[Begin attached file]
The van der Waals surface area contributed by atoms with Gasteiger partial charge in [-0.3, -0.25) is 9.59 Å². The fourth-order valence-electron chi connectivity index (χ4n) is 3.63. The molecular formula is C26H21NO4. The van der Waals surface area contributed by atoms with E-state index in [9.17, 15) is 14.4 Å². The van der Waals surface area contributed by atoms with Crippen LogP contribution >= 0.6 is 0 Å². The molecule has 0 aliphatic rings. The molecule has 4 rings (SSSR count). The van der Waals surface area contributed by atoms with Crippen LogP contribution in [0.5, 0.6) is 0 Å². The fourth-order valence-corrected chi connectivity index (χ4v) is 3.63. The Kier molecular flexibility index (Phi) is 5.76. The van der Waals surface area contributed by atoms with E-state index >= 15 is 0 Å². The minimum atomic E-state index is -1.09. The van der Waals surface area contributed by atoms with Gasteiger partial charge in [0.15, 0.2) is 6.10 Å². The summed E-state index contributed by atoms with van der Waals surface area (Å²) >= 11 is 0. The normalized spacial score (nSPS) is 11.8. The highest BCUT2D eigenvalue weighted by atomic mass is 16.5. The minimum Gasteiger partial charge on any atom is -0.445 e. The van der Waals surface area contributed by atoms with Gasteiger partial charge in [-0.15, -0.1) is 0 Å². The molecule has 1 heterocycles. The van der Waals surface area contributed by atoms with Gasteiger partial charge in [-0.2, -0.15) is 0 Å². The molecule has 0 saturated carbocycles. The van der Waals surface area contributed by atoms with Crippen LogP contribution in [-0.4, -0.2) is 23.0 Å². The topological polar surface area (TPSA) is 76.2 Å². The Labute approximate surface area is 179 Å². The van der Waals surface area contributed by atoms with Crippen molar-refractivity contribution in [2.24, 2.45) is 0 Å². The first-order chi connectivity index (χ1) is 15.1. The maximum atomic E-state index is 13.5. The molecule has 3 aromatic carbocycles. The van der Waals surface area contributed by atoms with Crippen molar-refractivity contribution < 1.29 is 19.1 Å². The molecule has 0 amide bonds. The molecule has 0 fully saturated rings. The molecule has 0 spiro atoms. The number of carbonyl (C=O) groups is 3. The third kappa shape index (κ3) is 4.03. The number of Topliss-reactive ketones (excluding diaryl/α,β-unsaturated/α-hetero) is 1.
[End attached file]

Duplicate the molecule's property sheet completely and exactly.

The van der Waals surface area contributed by atoms with Gasteiger partial charge in [-0.3, -0.25) is 9.59 Å². The fourth-order valence-electron chi connectivity index (χ4n) is 3.63. The molecular formula is C26H21NO4. The van der Waals surface area contributed by atoms with E-state index in [9.17, 15) is 14.4 Å². The van der Waals surface area contributed by atoms with Crippen LogP contribution >= 0.6 is 0 Å². The molecule has 0 aliphatic rings. The molecule has 4 rings (SSSR count). The van der Waals surface area contributed by atoms with Crippen LogP contribution in [0.5, 0.6) is 0 Å². The fourth-order valence-corrected chi connectivity index (χ4v) is 3.63. The Kier molecular flexibility index (Phi) is 5.76. The van der Waals surface area contributed by atoms with E-state index >= 15 is 0 Å². The minimum atomic E-state index is -1.09. The van der Waals surface area contributed by atoms with Gasteiger partial charge in [0.15, 0.2) is 6.10 Å². The summed E-state index contributed by atoms with van der Waals surface area (Å²) >= 11 is 0. The normalized spacial score (nSPS) is 11.8. The highest BCUT2D eigenvalue weighted by atomic mass is 16.5. The minimum Gasteiger partial charge on any atom is -0.445 e. The van der Waals surface area contributed by atoms with Gasteiger partial charge in [-0.15, -0.1) is 0 Å². The molecule has 1 heterocycles. The van der Waals surface area contributed by atoms with Gasteiger partial charge in [-0.2, -0.15) is 0 Å². The molecule has 0 saturated carbocycles. The van der Waals surface area contributed by atoms with Crippen LogP contribution in [-0.4, -0.2) is 23.0 Å². The topological polar surface area (TPSA) is 76.2 Å². The Labute approximate surface area is 179 Å². The van der Waals surface area contributed by atoms with Crippen molar-refractivity contribution in [2.24, 2.45) is 0 Å². The first-order chi connectivity index (χ1) is 15.1. The maximum atomic E-state index is 13.5. The molecule has 3 aromatic carbocycles. The van der Waals surface area contributed by atoms with Crippen molar-refractivity contribution < 1.29 is 19.1 Å². The molecule has 0 amide bonds. The molecule has 0 fully saturated rings. The molecule has 0 spiro atoms. The number of carbonyl (C=O) groups is 3. The third kappa shape index (κ3) is 4.03. The number of Topliss-reactive ketones (excluding diaryl/α,β-unsaturated/α-hetero) is 1.